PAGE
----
The best prebiotics & Probiotics for gut health
Micriobiome, prebiotics, probiotics – all these words and what do they mean?
A microbe, or microscopic organism, is a living thing that is so small you can’t see it with your naked eye. This general term is used to describe bacteria, fungi, yeast, and viruses. A microbiome is the collection of the microbes living in certain areas or “communities” in your body such as the intestines. These communities are also sometimes referred to as “flora” or “microbiota”.
As humans, we begin to build our microbiome as soon as we are born. How and where we’re born also play a big role in the types of microbes we acquire. Babies pick up microbes from every person or thing they touch, and continue to pick up microbes throughout their lives. The microbiome isn’t fixed; it develops over time and changes in response to its environment.
Your gut bacteria can affect the whole body, including the brain. Among other functions, the beneficial bacteria in the gut synthesise some vitamins, help with digestion, balance mood, reduce anxiety, and protect against infections and some forms of cancer.
Strains of good bacteria in the gut are also associated with lower rates of obesity, diabetes, and various gastrointestinal diseases.
If there are too many bad bacteria or too few good bacteria in the microbiome, serious health problems can arise. The population of good bacteria in your body can be inhibited or killed by stress, surgery, illness, trauma, or unhealthy eating habits.
Antibiotics can kill bad bacteria that cause disease, but they also kill off many of the beneficial microbes. We can keep our microbiomes healthy by eating foods that feed the good bacteria, and avoiding foods that encourage the growth of bad bacteria.
Feeding the microbiome
The foods we eat have a big influence on our microbiomes. Many microbes in our guts help us extract nutrients from food we wouldn’t otherwise be able to digest.
Different microbes thrive on different types of food. You can stimulate the growth of good bacteria (also known as probiotics) in your gut by eating specific foods the bacteria are known to thrive on. These foods are known as prebiotics.
Tips for a healthy microbiome
- Stay hydrated. Every day, drink approximately half your body weight in ounces of water and other non-caffeinated beverages free of added sugars.
- Be sure to include both prebiotic and probiotic foods in your diet (see below FREE download)
- Eat plenty of high-fibre vegetables, which help maintain a healthy digestive system.
- Limit or avoid processed foods, foods high in added sugar, artificial sweeteners, and trans fats.
- Limit or avoid any foods to which you are sensitive, intolerant, or allergic. Some common examples are corn, dairy, eggs, fish and shellfish, peanuts, soy, tree nuts, and wheat (gluten).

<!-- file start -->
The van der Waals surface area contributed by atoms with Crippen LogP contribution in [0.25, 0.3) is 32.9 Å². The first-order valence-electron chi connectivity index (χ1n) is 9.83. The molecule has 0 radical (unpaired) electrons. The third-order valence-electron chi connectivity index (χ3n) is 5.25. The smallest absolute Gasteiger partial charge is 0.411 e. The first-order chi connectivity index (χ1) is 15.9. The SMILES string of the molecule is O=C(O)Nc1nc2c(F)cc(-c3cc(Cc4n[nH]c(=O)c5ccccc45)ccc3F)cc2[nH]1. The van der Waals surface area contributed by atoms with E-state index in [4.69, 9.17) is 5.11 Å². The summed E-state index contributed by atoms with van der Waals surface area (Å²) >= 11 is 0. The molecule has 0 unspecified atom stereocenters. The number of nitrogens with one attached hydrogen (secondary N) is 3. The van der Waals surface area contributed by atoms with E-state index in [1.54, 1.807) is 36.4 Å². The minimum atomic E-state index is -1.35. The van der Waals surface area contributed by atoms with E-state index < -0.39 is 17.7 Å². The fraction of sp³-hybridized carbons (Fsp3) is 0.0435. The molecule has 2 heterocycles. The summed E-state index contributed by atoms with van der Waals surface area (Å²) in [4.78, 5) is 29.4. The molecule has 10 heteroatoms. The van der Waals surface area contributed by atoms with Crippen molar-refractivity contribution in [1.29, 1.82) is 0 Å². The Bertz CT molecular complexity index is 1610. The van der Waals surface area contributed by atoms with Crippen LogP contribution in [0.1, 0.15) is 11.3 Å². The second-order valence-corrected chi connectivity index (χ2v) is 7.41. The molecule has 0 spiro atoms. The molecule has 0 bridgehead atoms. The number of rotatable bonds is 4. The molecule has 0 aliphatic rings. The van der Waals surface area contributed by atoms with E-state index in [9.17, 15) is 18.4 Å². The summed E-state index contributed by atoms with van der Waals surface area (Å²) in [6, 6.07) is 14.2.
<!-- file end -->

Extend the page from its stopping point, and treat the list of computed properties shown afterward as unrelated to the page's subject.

- Take antibiotics only when medically necessary. During and after completing a course of antibiotics, eat probiotic foods and take a probiotic supplement. This can help rebuild the population of healthy bacteria in your gut.
Prebiotics & Probiotic Supplements
Some of my clients have liked to use my recommendations for prebiotics & Probiotic supplements. Obviously it depends on your need and this is not a personal recommendation as I have not had a 1:1 consultation with you. However here are some brands that I have used in the past. Your are able to use our preferred practitioner website for supplements as a valued reader of our blog.
If you decide to order from there, you need to put in the reference name of Sonia Hollis as a practitioner. As a gift to you – use our special discount code of SOHOL010 for 10% discount.
Download your FREE Prebiotics & Probiotics E-Book
- What are Probiotic and Prebiotic Foods?
- Why are they good for your gut?
- What foods contain prebiotics?
- What foods contain probiotics?
- References to further reading if you want to know more!
Zinc is essential for cell survival and function and maintains the gut membrane barrier integrity. A zinc deficiency can impair immune function and membrane permeability. You can find zinc sources from foods such as chicken, cashews, sesame seeds, and peas.
These recipes contains polyphenols and antioxidants to help manage inflammation. It includes polyphenols found in apples, blueberries, parsley, celery, and kale. The polyphenol curcumin in turmeric is incorporated as it is a powerful anti-inflammatory agent. Essential fat-soluble antioxidants like vitamin A and vitamin E reduce oxidative stress. These recipes are packed with vitamin A sources like carrots, spinach, and eggs, and incorporates vitamin E through healthy oils and seeds.
75 Gut Healing Support Recipes
These recipes were created with the following key considerations:
Gluten & Grain Free
Gluten may affect the microbiome composition and diversity and enhances intestinal permeability. Following a gluten free diet can be helpful for leaky gut and certain non-celiac autoimmune diseases. These gluten-free and grain-free recipes uses nutrient-dense alternatives like courgette noodles, spaghetti squash, and cauliflower rice which provide indoles, such as indole-3-Carbinol to support immune function.
Eating fibre-rich foods is linked to an increase in short-chain fatty acids. These short-chain fatty acids may help improve symptoms of leaky gut syndrome by reducing intestinal permeability and promoting the growth of good gut bacteria. These recipes includes fibre from various sources of fruits and vegetables.
Probiotics & Prebiotics
These recipes incorporates prebiotics and probiotics to bring good bacteria into the gut. Probiotics found in fermented foods like sauerkraut are live bacteria that can help stabilise the intestinal barrier, fight off bad bacteria, and reduce inflammation. Prebiotics are found in foods such as asparagus, banana, garlic, and onion. These foods support digestive health by feeding the good bacteria and are important to create a healthy gut microbiome.